May 31, 2021
One of the many challenges within a deep self-study practice is the trap of viparyaya or the state of misperception. Sanskrit for ‘reversed’ or ‘loss of consciousness,’ viparyaya refers to wrong knowledge stemming from incorrect thoughts, assumptions or perceptions, often based in cultural or personal biases and misunderstandings. It can lead to ‘impurities’ of the mind such as fear, hate, attachment or ignorance, and it clouds our perception when we’re simply trying to observe our own truths.
The goal of self-study is to perceive through pramana, or a ‘source of right knowledge,’ so that we can see ourselves accurately and honestly, without judgement or fear, and ‘become established in our own True Nature.’
But how can we become more aware of the source of our self-knowledge? How can we distinguish between false assumptions or distorted perception, and true insight?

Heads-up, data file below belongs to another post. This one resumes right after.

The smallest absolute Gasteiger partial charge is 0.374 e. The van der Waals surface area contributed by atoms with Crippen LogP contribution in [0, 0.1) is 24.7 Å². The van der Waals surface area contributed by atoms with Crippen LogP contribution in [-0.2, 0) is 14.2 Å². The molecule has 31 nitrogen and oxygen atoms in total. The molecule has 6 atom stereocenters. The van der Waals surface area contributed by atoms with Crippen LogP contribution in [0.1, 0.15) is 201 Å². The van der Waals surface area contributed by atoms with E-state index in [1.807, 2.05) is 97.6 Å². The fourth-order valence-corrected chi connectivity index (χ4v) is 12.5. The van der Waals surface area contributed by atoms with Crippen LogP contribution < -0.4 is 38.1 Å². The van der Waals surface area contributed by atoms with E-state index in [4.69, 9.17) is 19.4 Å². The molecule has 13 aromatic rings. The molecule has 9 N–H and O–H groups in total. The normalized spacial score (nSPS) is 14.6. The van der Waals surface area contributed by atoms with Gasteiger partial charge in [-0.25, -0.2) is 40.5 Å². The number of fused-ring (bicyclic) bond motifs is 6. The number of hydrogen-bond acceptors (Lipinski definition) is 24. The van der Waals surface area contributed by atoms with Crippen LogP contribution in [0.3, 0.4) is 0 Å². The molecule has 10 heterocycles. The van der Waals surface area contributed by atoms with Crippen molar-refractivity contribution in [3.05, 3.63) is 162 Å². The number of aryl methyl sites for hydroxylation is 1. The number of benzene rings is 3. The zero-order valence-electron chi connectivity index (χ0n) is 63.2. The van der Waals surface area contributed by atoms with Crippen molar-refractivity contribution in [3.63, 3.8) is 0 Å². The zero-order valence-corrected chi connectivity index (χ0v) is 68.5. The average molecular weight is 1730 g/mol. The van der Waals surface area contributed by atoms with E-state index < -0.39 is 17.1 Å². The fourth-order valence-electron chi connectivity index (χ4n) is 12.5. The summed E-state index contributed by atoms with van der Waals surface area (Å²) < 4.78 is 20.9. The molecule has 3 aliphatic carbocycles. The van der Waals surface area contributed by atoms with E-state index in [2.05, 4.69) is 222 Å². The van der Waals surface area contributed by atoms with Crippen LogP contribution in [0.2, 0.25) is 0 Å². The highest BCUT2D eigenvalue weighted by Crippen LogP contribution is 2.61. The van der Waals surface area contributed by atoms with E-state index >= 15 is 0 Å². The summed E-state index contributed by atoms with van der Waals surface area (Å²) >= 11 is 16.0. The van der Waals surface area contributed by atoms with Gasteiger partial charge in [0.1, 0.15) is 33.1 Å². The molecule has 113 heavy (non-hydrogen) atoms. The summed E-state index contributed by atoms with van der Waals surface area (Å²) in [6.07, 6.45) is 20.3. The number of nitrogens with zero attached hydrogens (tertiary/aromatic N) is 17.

The arduous, but rewarding journey of self-discovery requires that we cultivate a willingness to become curious, to question our assumptions, to seek the aperture of perception and see clearly. We will need to observe and watch our minds, to understand how our thoughts flow and form, and then develop the discipline to still them.
Patanjali speaks of five vrittis or fluctuations of the mind. Pramana is the first, the source of right knowledge, but viparyaya is the second, followed by vikalpa (verbal delusion, imagination), nidrā (sleep, dullness of mind) and smṛiti (memory, unquestioning acceptance).
Our mental activities can be categorized within these five fluctuations. By observing and challenging our thoughts, we can identify which vritti our self-knowledge is based in, and, therefore, whether it is a true insight or a false perception.
When you become intimate with the patterns of your mind, you can begin a practice that embodies the true essence of yoga. Yoga is the restriction of the fluctuations of the mind. It’s the art of finding stillness in true knowledge. It’s the essential step towards becoming established in your own True Nature.
As always, below are some recommended classes to help deepen your practice: